• Andy Hall said, on June 14, 2012 at 12:03 am

        Margaret, your question was directed to Donald, but I have found an example of a man from Texas who was employed building fortifications and levees in the vicinity of Burrs Ferry and Sabine Town on the Sabine River. He applied twice for a state pension — the second time, including an affidavit from the son of his overseer attesting to his service — and was turned down both times because the state comptroller referred the application to the U.S. War Department for verification, which could find no corroboration of the unit or officer the applicant claimed to be connected to. Ultimately the man was able to secure the endorsement of a state senator on his third application, which was approved. The whole process took a bit over a year, with lots of back-and-forth correspondence.

        This is the only example I recall of an applicant whose service is described unequivocally as that of a laborer, as opposed to a cook or body servant or some form of direct, personal service to an individual. It also does seem that intervention by the state senator was necessary to get this application approved, because otherwise it was very complete and detailed. This is, to me, further evidence that pension awards were subject to influence (good or bad), which somewhat undermines their authoritativeness as definitive and objective documentation of a man’s wartime status.

        Texas did not have a separate program for former slaves, but did award a number of pensions under the soldiers’ program, even though their application makes clear that they were non-combatant servants of one sort or another. The more one digs into the original documents, I’m afraid, the muzzier it seems to get.

        • Donald R. Shaffer said, on June 15, 2012 at 6:38 pm

          Hi Margaret. I didn’t research this point very deeply. But like Andy, my impression is that most southern state pensions were for African Americans that performed personal service in the Confederate army, where they became known and established relationships with Confederate troops.

      • BorderRuffian said, on June 15, 2012 at 8:41 pm

        Margaret, the Carpetbaggers got the money. Nothing left for former slaves.

        Question for Margaret: Did the United States government compensate the thousands of slaves who were forced to work for them during the war?

  5. James F. Epperson said, on June 14, 2012 at 6:55 am

    Excellent post!

    • Andy Hall said, on June 14, 2012 at 9:45 am

      Thanks. The more one reads what real Confederates thought and said, the more ridiculous present-day make-believe Confederates look.

  6. Jeff Anderson said, on June 17, 2012 at 7:35 am

    Andy Hall suggested:

    “Just remember — nothing happens in a vacuum, culturally or politically. So given that pensions for African Americans came long after those for white veterans — if they were approved at all — the way I’d frame the question is, “what factors came together at that moment that made those pensions suddenly both practical and desirable, as policy.”

    My common sense answer:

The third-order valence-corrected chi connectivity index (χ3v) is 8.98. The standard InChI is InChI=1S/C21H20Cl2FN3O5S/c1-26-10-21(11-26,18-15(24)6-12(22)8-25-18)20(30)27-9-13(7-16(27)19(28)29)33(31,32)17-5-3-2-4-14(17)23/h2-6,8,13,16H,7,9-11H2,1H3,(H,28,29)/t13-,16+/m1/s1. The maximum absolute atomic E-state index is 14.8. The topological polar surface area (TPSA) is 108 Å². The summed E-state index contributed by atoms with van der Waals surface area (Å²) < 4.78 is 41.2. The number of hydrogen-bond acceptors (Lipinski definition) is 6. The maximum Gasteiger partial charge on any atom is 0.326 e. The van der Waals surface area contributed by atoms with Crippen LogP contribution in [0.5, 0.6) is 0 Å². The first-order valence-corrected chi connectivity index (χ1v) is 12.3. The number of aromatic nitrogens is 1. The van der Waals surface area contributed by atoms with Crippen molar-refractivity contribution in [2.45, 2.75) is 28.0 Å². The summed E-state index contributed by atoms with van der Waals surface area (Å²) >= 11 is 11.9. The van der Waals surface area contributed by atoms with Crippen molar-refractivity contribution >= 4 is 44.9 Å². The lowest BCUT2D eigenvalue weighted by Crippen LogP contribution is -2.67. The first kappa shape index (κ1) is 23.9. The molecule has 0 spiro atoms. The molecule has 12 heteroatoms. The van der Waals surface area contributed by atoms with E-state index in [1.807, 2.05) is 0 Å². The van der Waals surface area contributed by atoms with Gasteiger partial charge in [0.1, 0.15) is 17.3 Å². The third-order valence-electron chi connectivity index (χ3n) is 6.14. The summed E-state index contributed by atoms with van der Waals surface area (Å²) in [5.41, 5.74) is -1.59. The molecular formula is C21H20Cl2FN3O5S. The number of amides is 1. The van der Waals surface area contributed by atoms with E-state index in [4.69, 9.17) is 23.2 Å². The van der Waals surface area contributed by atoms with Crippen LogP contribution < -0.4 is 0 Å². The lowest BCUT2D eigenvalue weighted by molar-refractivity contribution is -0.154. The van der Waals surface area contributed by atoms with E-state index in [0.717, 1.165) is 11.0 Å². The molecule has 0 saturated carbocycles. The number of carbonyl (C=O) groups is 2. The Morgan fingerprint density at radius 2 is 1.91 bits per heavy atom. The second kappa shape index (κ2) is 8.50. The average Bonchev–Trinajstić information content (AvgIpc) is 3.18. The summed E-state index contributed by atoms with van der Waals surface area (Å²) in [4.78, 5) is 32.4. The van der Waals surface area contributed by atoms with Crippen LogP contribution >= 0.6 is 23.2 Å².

There were not too many probably beneficiaries, so the gesture could be made at a modest expense. The article mentions this as a point in favor if the plan. This was not suggested as some sort of reparations payment that would be paid to survivors, but only a pension to a ever smaller group of “deserving” old men.

    Also, you have to wonder if perhaps these pensions would be given first to those old men who were willing to perform for visitors to this home where all would live as if still in the 1860s – sort of a payment for performing for the public!

    Last, these pensions could be handed out as political favor, so that a politician could reward a powerful or influential backer who wanted a pension handed to out to an old “faithful servant.”

    • Andy Hall said, on June 17, 2012 at 10:04 am

      Last, these pensions could be handed out as political favor, so that a politician could reward a powerful or influential backer who wanted a pension handed to out to an old “faithful servant.”

      That’s difficult to prove in individual cases at this distance of time, but it;s a very real element. While verification of a man’s service (white or black) was usually requested of the state or War Department as part of the process, it was the local pension board that served as the gatekeepers of whose application even got that far. It would be deeply naive to assume that political considerations as well as personal histories didn’t play a role in how applications were handled at the local level.

  7. andersonh1 said, on March 11, 2018 at 6:52 pm

    M. F. Wharton of South Carolina was a free black man before the war. He was impressed and sent to build fortifications along the coast. He lost an arm due to a shell from a Union gunboat. He received a pension from South Carolina in 1886 while he was living in Troy, in Abbeville County, SC.

    Another free black pensioner in South Carolina was John Mitchell, but other than the fact that he was free before the war and was “enrolled”, I have not yet determined what he role during the war was. It is possible he was also a laborer.